Brutus No. 1 (1787)
Robert Yates (Likely)
After the Constitutional Convention adjourned in September of 1787 the ratification process began. The proposed Constitution would not come into effect until it was ratified by at least nine states. Yet some delegates at the Constitutional Convention returned to their states convinced that the Constitution was both unduly radical and unlikely to meet the needs of the new nation. Robert Yates, from New York, was one of those delegates. He came to believe that the Constitutional Convention had exceeded its authority when it developed an entirely new constitution rather than merely amending or modifying the Articles of Confederation. Because of this, Yates became one of the foremost Antifederalists in the state of New York and advocated against the ratification of the Constitution.
The primary argument of Brutus in this essay was that the proposed Constitution would usher in a consolidated national government, and that this was a gross error and likely to lead to disaster. Brutus argues that all of the greatest and most illustrious thinkers, from antiquity to his age, have held that a government attempted on the scale necessary to embrace all thirteen states would of necessity be despotic. Not only do authorities oppose such a government, but the experience of mankind and right reason also oppose it. Since a consolidated government was impossible, except as a despotism or tyranny, and the Constitution eliminated the old Confederation and replaced it with a true national government, it should not be accepted. While this Antifederalist argument failed to result in any immediate changes in the Constitution once it was enacted, it contributed to a debate over what degree of control over policy should be given to the national government compared to the state and local governments. Under the heading of federalism, this debate continues in the Congress, the Supreme Courts and in statehouses across the United States to this day.
Key Concepts and Learning Objectives
Concepts: consolidation; confederation; republic; democracy; free government; federalism; Federalists; Antifederalists; nationalism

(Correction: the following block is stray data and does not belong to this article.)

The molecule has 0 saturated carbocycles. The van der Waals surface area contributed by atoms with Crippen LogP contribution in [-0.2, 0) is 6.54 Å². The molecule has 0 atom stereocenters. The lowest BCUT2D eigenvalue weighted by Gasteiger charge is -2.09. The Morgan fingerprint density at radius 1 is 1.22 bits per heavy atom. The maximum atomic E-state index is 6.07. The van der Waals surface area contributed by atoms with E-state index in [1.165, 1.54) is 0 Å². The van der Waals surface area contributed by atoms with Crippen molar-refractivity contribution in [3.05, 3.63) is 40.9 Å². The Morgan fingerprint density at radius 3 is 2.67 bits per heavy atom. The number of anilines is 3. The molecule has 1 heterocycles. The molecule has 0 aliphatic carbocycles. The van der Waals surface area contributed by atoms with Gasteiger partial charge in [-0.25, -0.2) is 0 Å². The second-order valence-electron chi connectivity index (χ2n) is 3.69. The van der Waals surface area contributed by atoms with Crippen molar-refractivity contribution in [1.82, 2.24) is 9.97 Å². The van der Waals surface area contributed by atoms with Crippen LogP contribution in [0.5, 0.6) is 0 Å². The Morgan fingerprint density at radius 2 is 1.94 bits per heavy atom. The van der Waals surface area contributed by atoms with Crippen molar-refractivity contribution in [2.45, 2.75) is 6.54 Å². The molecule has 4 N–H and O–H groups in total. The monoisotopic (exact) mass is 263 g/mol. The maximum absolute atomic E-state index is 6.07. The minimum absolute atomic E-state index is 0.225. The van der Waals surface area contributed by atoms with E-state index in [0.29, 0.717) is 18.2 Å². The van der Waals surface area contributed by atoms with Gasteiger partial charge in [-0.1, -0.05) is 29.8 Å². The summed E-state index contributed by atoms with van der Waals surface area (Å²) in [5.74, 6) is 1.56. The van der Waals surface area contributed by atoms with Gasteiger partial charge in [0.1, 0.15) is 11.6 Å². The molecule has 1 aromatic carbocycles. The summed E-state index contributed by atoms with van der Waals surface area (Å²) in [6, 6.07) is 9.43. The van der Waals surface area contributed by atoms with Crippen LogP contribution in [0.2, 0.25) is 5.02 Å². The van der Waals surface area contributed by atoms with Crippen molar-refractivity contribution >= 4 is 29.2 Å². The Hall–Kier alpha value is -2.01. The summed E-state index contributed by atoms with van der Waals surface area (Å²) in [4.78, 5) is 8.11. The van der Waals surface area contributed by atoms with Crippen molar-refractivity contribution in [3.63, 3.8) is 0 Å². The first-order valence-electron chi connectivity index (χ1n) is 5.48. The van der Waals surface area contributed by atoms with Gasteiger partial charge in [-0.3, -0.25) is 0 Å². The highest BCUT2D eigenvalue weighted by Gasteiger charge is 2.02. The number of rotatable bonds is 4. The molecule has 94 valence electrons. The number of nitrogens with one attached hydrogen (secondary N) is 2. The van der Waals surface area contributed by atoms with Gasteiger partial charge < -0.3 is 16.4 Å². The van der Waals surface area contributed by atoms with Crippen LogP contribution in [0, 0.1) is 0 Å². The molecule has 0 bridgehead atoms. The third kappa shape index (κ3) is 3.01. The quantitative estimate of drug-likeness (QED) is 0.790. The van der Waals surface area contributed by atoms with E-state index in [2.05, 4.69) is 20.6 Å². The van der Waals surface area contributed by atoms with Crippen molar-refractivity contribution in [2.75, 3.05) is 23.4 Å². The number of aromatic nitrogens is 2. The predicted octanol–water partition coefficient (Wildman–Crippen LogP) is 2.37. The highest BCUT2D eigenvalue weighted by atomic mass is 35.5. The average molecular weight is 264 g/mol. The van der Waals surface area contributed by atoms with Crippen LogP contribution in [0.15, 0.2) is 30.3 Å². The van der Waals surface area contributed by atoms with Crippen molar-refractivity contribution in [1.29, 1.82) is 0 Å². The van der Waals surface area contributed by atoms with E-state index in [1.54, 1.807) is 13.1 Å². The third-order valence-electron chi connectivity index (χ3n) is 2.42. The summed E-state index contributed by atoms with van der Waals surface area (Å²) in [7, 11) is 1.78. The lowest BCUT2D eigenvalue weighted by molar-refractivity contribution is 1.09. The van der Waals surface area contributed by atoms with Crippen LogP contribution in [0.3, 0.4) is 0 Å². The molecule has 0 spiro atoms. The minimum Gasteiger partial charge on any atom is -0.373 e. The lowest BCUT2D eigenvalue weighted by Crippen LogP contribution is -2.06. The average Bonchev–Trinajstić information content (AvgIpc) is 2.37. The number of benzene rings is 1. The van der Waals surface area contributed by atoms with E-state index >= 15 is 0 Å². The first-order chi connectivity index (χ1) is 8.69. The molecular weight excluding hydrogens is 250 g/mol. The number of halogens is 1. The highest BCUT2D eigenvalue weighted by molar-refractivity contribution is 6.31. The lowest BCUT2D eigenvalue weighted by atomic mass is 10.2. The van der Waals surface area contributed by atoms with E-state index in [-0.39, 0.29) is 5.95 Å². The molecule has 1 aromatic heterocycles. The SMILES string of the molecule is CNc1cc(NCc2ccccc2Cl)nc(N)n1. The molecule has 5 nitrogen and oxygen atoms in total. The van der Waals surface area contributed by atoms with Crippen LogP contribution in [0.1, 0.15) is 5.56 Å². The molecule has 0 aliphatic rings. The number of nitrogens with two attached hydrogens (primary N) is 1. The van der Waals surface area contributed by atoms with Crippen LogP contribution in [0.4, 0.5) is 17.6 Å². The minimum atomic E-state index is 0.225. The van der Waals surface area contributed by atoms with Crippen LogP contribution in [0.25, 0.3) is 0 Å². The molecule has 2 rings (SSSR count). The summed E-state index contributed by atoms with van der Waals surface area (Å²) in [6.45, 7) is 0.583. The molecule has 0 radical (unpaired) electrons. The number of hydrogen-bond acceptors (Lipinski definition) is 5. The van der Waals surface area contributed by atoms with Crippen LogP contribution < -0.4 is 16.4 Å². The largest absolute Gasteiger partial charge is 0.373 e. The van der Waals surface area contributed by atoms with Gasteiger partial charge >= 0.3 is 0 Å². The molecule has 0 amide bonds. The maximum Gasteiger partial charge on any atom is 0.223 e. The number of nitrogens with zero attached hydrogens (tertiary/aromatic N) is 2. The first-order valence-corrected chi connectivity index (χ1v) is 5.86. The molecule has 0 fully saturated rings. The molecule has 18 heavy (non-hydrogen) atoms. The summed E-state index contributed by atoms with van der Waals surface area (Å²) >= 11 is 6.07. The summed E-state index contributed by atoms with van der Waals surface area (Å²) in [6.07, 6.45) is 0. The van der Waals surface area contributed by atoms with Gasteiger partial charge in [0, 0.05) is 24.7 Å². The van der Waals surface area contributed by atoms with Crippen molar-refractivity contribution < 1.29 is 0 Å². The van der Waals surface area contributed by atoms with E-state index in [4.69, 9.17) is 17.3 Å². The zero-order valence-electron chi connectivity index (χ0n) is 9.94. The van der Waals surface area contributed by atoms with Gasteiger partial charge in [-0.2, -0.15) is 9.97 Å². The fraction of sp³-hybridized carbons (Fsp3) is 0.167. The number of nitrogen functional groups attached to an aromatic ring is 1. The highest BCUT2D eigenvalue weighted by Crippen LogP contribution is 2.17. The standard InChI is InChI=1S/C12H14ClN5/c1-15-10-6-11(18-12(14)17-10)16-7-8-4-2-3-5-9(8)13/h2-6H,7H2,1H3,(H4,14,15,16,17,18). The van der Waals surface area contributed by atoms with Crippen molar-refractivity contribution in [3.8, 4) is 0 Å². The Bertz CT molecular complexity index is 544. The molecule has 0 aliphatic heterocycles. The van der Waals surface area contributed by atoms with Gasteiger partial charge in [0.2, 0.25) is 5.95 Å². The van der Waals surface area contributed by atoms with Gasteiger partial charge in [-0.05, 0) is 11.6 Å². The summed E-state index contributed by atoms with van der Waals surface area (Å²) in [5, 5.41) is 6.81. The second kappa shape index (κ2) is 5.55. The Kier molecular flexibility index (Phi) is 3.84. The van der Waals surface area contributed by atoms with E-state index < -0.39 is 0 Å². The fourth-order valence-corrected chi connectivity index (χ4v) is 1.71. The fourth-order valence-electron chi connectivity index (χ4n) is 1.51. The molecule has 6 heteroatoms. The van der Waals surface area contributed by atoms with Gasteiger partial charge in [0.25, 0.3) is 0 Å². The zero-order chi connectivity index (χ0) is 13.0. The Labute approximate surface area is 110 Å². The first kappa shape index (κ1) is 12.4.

Learning objectives: On completion of this unit, students will be able to:
define and describe federalism;
describe and summarize the Antifederalist argument against consolidation;
examine and evaluate the republican character of the institutions created by the Constitution;
describe how the contemporary debate about states’ rights and federalism is related to the Antifederalist-Federalist debate
Questions to Explore
Brutus argues that in a republic the customs and interests of the people must be shared. Does the subsequent experience of the United States and other countries in the world bear our or contradict this assertion? Is a nation as diverse as the United States simply ungovernable? Why or why not?
Brutus argues that enforcing the law either requires an armed force to carry out the law or a group of citizens (a militia) spontaneously supporting their magistrates (executive branch). Are these the only ways of enforcing a law? Does law always depend on armed force to carry it out?
Alexander Hamilton argued that those like Brutus had committed a fundamental mistake in their analysis. Recall that Brutus argues that a nation the size of the United States cannot be governed as a free republic. Hamilton argues that if this claim is to be taken seriously the nation either must take “refuge at once in the arms of monarchy, or [split] ourselves into an infinity of little, jealous, clashing, tumultuous commonwealths” (Federalist #9). Since these consequences are so dire, Hamilton rejects Brutus’ claim. Is this an effective way of making an argument? How would Antifederalists such as Brutus have answered Alexander Hamilton?
Brutus argues that legislators should literally “know the minds” of their constituents. This raises many questions. Is such knowledge possible even on a local level such as city council or school board? Why or why not? Moreover, is precise knowledge of one’s constituents’ minds essential for a representative to have? Should representatives be delegates of their constituents who vote faithfully for what they think their constituents would support, or can they also be trustees, voting in what they see as the best interests of their constituents even if the constituents disagree with that choice? Should they attempt to be a both delegates and trustees? Explain your answer fully with regard to a contemporary issue or policy of your choice.